University of California at Berkeley officials have given protestors occupying a tract of university-owned land in Albany until Saturday night to agree to leave voluntarily.
University representatives met with members of the Occupy the Farm group Thursday evening to discuss an end to the protest on the property known as the Gill Tract, but did not reach an agreement, according to a statement issued Friday by Executive Vice Chancellor and Provost George Breslauer and Vice Chancelor John Wilton.
UC officials offered to commit to a discussion of continuing "urban farming" on the tract if the group voluntarily ended its occupation, according to the statement. However, the group members said they needed to take the proposal back to the rest of the group and that it would need to be supported by 100 percent of the group to win approval.
In a letter from legal counsel sent on Friday, university officials asked protestors to respond to their proposal by tonight. As of around 9:30 p.m., however, there had been no word of a response, university spokesman Dan Mogulof said.
"We hope to get a response, we hope to avoid conflict," Mogulof said. "We will just wait and see at this point."
The protest has disrupted faculty and student agricultural research conducted on the 10-acre property, and the College of Natural Resources needs to regain access to the land by mid-May in order to allow work to continue, the statement from Breslauer and Wilton said.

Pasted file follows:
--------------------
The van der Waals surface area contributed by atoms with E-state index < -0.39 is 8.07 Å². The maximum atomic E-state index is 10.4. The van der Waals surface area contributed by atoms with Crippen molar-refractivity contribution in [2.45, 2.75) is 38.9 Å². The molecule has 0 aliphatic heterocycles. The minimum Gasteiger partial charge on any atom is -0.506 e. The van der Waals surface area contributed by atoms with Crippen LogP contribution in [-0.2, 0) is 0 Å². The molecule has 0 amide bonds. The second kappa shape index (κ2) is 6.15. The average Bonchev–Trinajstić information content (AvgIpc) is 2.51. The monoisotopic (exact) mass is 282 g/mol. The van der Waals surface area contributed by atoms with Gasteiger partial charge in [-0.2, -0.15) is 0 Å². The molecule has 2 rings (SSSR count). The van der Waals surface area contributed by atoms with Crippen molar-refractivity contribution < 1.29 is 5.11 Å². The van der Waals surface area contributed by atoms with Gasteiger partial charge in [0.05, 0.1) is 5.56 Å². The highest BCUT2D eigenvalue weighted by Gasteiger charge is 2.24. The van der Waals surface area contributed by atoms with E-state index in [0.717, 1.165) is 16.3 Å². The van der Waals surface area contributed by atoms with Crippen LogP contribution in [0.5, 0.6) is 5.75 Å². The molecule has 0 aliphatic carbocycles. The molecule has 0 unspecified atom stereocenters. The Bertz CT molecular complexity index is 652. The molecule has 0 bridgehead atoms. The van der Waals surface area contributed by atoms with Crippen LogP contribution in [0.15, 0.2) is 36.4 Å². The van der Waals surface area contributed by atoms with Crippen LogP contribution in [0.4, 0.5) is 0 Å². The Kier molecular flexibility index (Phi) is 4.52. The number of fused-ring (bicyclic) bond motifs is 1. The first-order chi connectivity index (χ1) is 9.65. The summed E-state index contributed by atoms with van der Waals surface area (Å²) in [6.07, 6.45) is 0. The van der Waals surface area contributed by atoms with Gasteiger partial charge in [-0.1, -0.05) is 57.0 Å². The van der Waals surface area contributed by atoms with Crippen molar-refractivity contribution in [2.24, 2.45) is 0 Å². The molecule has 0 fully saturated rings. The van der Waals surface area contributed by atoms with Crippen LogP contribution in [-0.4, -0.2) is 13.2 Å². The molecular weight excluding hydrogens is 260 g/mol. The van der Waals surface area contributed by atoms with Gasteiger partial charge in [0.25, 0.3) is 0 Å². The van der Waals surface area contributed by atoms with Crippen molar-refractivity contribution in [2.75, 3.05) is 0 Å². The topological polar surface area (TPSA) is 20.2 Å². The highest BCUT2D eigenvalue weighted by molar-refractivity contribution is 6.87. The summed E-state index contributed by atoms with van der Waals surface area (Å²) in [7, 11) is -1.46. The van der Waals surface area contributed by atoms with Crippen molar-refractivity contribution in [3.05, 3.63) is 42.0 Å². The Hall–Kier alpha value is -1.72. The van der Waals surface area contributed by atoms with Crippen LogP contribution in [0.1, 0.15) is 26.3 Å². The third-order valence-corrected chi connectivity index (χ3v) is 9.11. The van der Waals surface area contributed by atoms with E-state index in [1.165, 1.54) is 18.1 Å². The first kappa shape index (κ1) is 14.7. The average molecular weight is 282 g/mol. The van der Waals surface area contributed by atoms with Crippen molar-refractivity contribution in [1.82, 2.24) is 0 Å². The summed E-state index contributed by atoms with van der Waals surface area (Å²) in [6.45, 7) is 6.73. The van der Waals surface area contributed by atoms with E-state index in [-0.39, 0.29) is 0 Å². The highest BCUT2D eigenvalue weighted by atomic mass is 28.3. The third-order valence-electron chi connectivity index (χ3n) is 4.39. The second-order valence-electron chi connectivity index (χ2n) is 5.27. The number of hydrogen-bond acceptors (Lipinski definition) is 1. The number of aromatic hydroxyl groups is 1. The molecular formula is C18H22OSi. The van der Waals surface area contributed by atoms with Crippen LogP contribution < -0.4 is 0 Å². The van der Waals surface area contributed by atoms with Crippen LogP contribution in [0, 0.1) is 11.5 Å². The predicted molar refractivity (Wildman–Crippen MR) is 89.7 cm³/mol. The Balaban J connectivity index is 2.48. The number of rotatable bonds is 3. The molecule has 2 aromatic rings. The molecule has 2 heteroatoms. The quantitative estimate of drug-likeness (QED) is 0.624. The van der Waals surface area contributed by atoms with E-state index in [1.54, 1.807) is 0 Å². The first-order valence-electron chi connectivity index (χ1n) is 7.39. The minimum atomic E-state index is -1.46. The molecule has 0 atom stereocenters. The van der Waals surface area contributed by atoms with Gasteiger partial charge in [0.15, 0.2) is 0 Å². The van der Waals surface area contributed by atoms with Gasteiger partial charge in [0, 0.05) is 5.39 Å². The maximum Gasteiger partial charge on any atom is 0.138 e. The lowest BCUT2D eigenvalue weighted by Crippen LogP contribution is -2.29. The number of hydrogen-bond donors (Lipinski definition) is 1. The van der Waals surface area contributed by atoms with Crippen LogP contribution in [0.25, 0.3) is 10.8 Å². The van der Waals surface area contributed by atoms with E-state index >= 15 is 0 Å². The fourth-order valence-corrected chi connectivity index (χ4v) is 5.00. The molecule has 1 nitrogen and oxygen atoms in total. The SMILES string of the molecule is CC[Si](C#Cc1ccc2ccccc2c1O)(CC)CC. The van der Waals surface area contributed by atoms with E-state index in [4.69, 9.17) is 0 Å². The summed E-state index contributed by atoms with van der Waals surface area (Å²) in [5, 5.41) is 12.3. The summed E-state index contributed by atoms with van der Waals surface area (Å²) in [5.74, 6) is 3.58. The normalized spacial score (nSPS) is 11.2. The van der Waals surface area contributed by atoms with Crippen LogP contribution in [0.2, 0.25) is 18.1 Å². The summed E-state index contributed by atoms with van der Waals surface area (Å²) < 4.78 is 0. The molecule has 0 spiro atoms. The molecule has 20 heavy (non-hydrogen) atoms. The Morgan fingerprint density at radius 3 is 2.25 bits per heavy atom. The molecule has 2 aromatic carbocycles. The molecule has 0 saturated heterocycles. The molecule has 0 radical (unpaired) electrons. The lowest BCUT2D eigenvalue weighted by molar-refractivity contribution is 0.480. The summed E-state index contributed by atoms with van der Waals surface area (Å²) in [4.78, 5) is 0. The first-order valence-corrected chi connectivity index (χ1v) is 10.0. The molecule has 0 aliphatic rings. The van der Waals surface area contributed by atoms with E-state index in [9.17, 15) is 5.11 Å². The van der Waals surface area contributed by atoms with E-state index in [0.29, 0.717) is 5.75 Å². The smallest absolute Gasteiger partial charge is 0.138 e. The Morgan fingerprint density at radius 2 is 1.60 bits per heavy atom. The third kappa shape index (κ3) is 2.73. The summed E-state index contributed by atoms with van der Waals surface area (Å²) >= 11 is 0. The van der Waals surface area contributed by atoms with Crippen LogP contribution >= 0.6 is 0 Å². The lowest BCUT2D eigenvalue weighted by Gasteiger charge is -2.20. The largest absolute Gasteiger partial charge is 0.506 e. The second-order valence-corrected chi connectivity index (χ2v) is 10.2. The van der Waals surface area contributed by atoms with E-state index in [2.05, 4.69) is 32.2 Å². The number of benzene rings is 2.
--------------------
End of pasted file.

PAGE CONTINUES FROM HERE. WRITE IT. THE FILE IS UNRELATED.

If protestors choose to reject the university's offer, "we have every intention of honoring our commitment to ensure the research activities are not impeded and the rule of law is maintained," the statement concludes.
Calls to members of Occupy the Farm Saturday night have not yet been returned.
Occupy the Farm took over the Gill Tract, located at Marin and San Pablo avenues in Albany, on April 22. The land is primarily used for agricultural research, but group members have said they believe the university plans to convert it to commercial, recreational and open space uses.
The group has been planting vegetables at the site, and says it wants to preserve the land for sustainable agriculture.
Breslauer and Wilton have said in a letter to the community that the existing agricultural fields will continue to be used as an open-air laboratory by the students and faculty of the College of Natural Resources for agricultural research.
The parcel of land where development is being proposed is to the south of the Gill Tract, at the intersection of Monroe Street and San Pablo Avenue. That land hasn't been farmed since World War II, according to the university.